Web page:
The umbrage incident happened almost two months ago now. While it may be considered old news, it’s always a good time to discuss editorial integrity. And if media companies and/or content creators have an obligation to publish evidence-based content.
Good and accurate online content about back pain exists.
To be clear, good articles on pain does exist! Guardian did publish a few articles on pain that were congruent with the latest research. The Irish Times most recent article debunking posture myths was titillating.
On that rare occasion, CNA did post an article about sleep being more important than posture for neck aches and stiffness. Sure, it was not an original article from them but at least it’s a start.
Good content exists! They are just rare in Singapore.
Why is sponsored content important?
I do agree that sponsored content has a role to play in society. Afterall, declining revenue was the reason Singapore Press Holdings to transfer their media business to a not-for-profit entity.
It is also good that all paid content must be identified accordingly under Singapore law.
Because of this, we know that the “news” article we are discussing today is paid for by Tylenol.
What is Tylenol used for?
Based on their website, Tylenol is a paracetamol. The company recommends that Tylenol is used for various conditions including muscular pain and joint pain.
Writing about a specific drug brand does feel strangely awkward. There’s possibly a chance that they will take some legal action against us.
If you are so inclined to do so, please take my unreserved apologies! I cannot afford to play against Big Pharma.
What does The Straits Times have to say in their branded content?
I like that our broadsheet attempted to make some citations for their claims. For example, they attributed their claim that poor workstation setups can be detrimental to your health to “Geneagles Hospital, 2020”.
Well, not true.
The Lancet, which is far more authoritative than any hospital, asserted ergonomic interventions are ineffective. We talked about this lots of times in our previous articles on Secretlab, working from home, why exercise is not enough, why good data matters.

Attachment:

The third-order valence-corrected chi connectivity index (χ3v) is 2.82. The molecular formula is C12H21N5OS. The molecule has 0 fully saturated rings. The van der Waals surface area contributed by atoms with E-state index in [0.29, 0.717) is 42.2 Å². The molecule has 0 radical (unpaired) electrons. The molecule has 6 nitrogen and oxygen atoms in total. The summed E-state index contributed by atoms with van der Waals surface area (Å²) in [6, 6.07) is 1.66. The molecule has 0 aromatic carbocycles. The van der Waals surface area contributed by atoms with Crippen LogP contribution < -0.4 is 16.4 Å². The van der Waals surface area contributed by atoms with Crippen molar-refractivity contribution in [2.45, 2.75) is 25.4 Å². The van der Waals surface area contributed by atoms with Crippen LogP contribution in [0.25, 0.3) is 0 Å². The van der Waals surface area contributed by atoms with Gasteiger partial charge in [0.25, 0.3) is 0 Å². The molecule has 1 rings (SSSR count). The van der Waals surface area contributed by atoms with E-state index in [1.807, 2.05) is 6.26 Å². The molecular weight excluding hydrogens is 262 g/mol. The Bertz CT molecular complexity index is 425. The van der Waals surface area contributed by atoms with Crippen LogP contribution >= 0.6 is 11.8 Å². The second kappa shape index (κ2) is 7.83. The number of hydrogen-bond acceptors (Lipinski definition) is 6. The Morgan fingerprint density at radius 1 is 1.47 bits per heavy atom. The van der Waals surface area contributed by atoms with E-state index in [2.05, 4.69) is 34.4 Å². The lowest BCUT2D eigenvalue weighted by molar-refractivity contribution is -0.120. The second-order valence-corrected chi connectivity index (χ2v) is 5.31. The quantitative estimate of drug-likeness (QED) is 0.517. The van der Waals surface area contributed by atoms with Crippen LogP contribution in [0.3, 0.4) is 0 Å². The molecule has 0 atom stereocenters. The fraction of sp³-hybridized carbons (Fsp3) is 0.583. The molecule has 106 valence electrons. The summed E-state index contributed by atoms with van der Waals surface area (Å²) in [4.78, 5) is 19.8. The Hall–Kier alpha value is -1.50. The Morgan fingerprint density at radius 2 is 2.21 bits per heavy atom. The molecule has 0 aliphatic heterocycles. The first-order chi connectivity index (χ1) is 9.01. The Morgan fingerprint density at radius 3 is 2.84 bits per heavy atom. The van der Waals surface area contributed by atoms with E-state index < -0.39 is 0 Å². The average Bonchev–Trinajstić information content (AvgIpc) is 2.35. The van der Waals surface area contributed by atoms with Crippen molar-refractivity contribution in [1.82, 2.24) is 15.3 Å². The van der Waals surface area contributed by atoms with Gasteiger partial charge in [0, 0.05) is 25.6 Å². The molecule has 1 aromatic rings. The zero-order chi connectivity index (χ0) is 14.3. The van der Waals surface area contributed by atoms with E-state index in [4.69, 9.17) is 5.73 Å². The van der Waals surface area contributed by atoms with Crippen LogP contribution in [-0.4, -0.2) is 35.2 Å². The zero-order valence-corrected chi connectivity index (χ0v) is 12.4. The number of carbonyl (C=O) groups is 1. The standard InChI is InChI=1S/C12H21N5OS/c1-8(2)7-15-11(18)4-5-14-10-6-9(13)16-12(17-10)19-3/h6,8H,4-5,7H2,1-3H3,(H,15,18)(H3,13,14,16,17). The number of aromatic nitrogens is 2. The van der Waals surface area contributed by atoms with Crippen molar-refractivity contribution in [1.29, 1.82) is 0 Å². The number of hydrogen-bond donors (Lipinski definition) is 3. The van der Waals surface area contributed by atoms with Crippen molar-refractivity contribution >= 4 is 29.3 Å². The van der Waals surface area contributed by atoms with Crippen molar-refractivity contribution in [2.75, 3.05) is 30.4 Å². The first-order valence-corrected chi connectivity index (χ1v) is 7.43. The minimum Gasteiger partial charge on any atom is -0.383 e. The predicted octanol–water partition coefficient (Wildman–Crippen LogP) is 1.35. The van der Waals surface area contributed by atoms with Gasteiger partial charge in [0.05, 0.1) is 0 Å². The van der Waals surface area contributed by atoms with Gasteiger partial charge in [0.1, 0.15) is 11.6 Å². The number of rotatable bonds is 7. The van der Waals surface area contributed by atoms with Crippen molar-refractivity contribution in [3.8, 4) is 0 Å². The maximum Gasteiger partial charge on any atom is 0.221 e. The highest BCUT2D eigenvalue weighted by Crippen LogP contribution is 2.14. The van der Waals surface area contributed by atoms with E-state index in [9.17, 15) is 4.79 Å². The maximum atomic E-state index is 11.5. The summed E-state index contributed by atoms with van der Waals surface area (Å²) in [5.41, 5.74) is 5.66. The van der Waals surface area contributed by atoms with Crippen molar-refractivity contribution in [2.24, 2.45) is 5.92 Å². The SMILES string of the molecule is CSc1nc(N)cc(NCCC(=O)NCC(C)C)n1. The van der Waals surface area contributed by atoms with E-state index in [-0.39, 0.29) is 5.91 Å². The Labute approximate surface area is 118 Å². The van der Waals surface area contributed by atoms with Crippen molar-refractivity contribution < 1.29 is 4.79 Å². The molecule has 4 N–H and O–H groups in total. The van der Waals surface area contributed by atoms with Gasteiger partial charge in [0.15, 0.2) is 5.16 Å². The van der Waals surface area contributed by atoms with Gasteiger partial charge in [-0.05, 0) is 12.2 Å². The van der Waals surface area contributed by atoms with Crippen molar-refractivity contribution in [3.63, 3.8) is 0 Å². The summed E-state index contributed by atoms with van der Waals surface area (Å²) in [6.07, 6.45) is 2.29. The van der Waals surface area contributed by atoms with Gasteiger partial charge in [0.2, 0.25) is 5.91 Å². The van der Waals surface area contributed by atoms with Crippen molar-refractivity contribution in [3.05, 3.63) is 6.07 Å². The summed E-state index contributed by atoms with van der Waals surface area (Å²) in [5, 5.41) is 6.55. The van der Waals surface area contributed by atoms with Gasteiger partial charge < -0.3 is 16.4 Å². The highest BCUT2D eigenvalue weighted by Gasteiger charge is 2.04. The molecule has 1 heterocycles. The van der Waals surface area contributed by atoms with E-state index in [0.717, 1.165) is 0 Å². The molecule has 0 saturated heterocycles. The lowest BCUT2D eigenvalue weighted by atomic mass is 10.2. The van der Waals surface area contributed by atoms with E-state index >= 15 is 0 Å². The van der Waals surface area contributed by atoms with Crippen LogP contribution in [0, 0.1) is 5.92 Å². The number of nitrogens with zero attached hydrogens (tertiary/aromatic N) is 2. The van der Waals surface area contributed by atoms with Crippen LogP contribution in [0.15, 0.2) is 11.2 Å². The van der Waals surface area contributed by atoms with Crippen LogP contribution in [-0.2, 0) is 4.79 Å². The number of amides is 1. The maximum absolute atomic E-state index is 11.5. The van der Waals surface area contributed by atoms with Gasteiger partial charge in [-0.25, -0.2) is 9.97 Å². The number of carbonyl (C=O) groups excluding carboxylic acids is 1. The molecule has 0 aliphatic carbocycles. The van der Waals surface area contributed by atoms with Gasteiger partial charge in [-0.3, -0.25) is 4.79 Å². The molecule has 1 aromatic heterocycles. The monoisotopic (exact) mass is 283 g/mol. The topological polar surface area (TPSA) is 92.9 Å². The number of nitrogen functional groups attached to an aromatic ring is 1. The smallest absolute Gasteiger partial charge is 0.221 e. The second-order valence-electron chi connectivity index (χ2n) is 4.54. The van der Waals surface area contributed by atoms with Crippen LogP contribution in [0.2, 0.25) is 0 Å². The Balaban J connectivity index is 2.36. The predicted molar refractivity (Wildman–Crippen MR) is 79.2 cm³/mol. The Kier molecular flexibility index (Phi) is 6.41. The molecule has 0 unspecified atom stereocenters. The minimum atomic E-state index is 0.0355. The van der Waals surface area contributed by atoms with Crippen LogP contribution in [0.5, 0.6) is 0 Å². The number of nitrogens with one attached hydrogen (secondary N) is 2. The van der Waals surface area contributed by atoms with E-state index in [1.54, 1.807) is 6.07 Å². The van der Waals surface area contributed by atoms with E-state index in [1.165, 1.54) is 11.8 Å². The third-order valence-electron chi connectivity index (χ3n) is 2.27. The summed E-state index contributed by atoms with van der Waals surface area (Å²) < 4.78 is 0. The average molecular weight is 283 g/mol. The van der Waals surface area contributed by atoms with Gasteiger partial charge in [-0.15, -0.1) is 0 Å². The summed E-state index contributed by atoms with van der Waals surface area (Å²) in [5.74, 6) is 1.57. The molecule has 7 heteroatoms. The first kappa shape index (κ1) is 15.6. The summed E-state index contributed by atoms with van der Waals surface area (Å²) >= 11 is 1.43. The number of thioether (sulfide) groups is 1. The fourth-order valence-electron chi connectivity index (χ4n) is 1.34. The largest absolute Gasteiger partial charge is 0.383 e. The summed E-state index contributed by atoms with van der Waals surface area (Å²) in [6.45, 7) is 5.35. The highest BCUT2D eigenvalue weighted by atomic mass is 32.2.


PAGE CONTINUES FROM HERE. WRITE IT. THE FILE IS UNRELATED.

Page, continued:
If you are sick of hearing it, we apologise.
But tolong lah, go spread the word. Your friends and family need to know the truth.
Is Tylenol good for back pain?
I will give it to The Straits Times for keeping their recommendations for Tylenol cryptic. In that sense, it’s not possible for us to criticise on any single point.
To be super clear, they never explicit suggested that you should take Tylendol for back pain.
According to Google’s “people also ask”, people do really want to know if it helps for back pain.
Well, the short answer is no.
No major clinical guidelines, to the best of my knowledge recommends paracetamol for back pain. The Lancet low back pain series specifically recommended against paracetamol.
They are not the only one.
The UK national guidelines also dropped paracetamol from their recommendations since 2016.
The University of Sydney in their latest research (2021) reported that paracetamol, despite being the most popular painkiller in Australia, may be no better than placebo!
What is the 20-20-20 rule?
To be fair, their article is not all useless. I did learn something new!
The 20-20-20 rule is a recommendation by optometrist Dr. Jeff Anshell to take a 20-second break every 20 minutes by looking at an object 20 feet (six metres) away.
I am not sure if it is empirically beneficial but I can see the benefits of moving more and sitting less.
It is true that you may experience some neck stiffness or back soreness with prolonged sitting. In such situations, it makes sense to practise being kind to yourself. You can reduce your discomfort by taking regular breaks.
This is akin to turning down the heat so you can feel less pek chek.
Having said that, this doesn’t mean that sitting is bad for you! We still maintain that your spine is robust and adaptable. In that sense, you can use exercises to increase your neck capacity so you can sit for longer hours!
“In God we trust, all others must bring data.”
I totally appreciate that recovery is challenging.
It really comes as no surprise because we are fed with false information all the time! Sometimes with really solid exercise-is-good-for-you advice mixed in that it’s possible to tell which is which.
This is why we choose to adopt a rigid evidence-based approach at Square One Active Recovery.
It’s not about what he says or what she says. It’s not about if I took umbrage.
It’s about science. It’s about the truth. It’s about you having your best shot at finding true freedom from pain.
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Frustrated by the lack of results-driven and ethical chiropractic clinics in Singapore, Chiropractor Jesse Cai found Square One Active Recovery to deliver meaningful and sustainable pain solutions.
Our goal? To make our own services redundant to you.
*We do not offer temporary pain relief such as chiropractic adjustments, dry needling, or any form of soft tissue therapy.